In his book Apocalypse Recalled (Minneapolis: Fortress, 2002), Harry Maier advocates taking Revelation as a “subversive piece of memory work” in order to avoid falling into the trap of extremism. The apocalyptic genre, Maier argues, looks at the present by looking back at what has already happened rather than forward to an escapist future.

revelation-bibleHe says western, post-modern culture has become, like Nietzsche’s cows, blissfully ignorant.  We no longer need to remember anything because information is so freely available.  The post-modern world, according to Maier, is a post-God world of fragmentation (24-25).  American culture tries to be “real” but it is in fact Hollywood simulation.  Maier cites Jean Baudrillard’s criticism of modern culture as well as Umberto Eco critique in Travels in Hyper-Reality. Christianity has bought into this fake culture and most Christians are comfortable in the secular culture of the West.

For Maier, several reactions are possible with respect to reading Revelation.  We could hunker down and await the rescue of the Coming Jesus who will judge this world and reward the faithful few.  On the other extreme is the Social-gospel model of working with culture to create a more Christ-like culture.  The problem with the old-style Social-Gospel is that few if any government agencies care what Christian organizations advise these days. The days of a “transformational” relationship between Christ and Culture are gone, according to Maier, all which is left for the church is to “trouble culture,” which is what John does in the book of Revelation.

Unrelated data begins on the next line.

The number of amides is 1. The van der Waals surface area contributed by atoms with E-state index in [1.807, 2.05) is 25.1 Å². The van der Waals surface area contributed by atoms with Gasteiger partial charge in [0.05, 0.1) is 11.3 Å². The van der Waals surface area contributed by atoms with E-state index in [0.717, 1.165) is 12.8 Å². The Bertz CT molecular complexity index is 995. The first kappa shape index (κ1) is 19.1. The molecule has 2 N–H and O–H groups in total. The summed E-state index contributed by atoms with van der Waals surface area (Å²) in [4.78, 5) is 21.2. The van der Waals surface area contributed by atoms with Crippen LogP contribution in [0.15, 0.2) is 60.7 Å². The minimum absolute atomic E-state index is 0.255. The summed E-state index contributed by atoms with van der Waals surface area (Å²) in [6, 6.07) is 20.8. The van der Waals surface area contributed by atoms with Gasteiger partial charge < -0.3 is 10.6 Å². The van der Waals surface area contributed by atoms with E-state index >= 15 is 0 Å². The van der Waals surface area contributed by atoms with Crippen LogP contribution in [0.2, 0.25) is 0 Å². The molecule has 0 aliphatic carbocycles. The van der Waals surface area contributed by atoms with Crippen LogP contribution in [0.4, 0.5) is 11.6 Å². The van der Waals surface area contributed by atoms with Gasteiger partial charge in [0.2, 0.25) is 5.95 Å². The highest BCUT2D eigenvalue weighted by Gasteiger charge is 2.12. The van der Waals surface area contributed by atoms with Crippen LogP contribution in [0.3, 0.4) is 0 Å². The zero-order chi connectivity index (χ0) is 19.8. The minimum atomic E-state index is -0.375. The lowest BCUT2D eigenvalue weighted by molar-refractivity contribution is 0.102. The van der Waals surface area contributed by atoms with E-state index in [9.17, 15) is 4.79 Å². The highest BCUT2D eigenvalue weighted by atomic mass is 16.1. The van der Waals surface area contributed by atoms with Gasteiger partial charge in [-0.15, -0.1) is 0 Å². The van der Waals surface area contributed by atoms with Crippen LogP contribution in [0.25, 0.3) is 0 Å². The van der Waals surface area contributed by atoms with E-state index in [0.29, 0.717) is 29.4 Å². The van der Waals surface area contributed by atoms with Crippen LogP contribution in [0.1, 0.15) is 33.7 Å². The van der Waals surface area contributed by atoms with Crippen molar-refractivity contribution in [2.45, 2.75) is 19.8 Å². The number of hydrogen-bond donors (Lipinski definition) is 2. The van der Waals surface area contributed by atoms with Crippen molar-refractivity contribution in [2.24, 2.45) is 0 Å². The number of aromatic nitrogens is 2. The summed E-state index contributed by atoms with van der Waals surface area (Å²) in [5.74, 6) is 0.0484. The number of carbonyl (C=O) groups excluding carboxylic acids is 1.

In order to “trouble the world” with Revelation, Maier says we ought to read the book “as a Laodicean” By this he means we ought to read Revelation as if we were members of the church at Laodicea, rather than one of the other churches.  He argues the seventh of the letters to the churches is climactic, and therefore the most important. In order to make his point he must make the brief line in the letter to Sardis about a few without soiled clothes a “praise” (although Mounce considers Sardis under the strongest condemnation, Revelation, 109). Perhaps Maier’s point concerning Laodicea as most like the modern church should stand, despite his structure of the seven churches. The church at Laodicea thought it was rich, but it was in fact poor (spiritually thinking),

I find it somewhat ironic Maier agrees with many on the “radical edge” in describing the present church as Laodicea, since many early dispensationalists thought the seven churches told the “history of Christianity” climaxing in the apostasy of Laodicea.  Many of the writers Maier scolded for reading Revelation as a roadmap to the future also read the book through the lens of Laodicea!

Perhaps this is my criticism of the “reading as a Laodicean” image Maier invokes: all seven of the churches struggle with integration of faith and culture, with Laodicea being the most spectacular of the failures.  To me to limit the “lens” to this last church is to ignore the positive value of some of the churches, as well as the warnings given to them.  All seven of the churches ought to be the grid through which we read the rest of the book, not simply Laodicea.  But then again, when it comes down to the application of this image, Maier does invoke all seven of the churches, so he himself does not read the book solely “as a Laodicean!”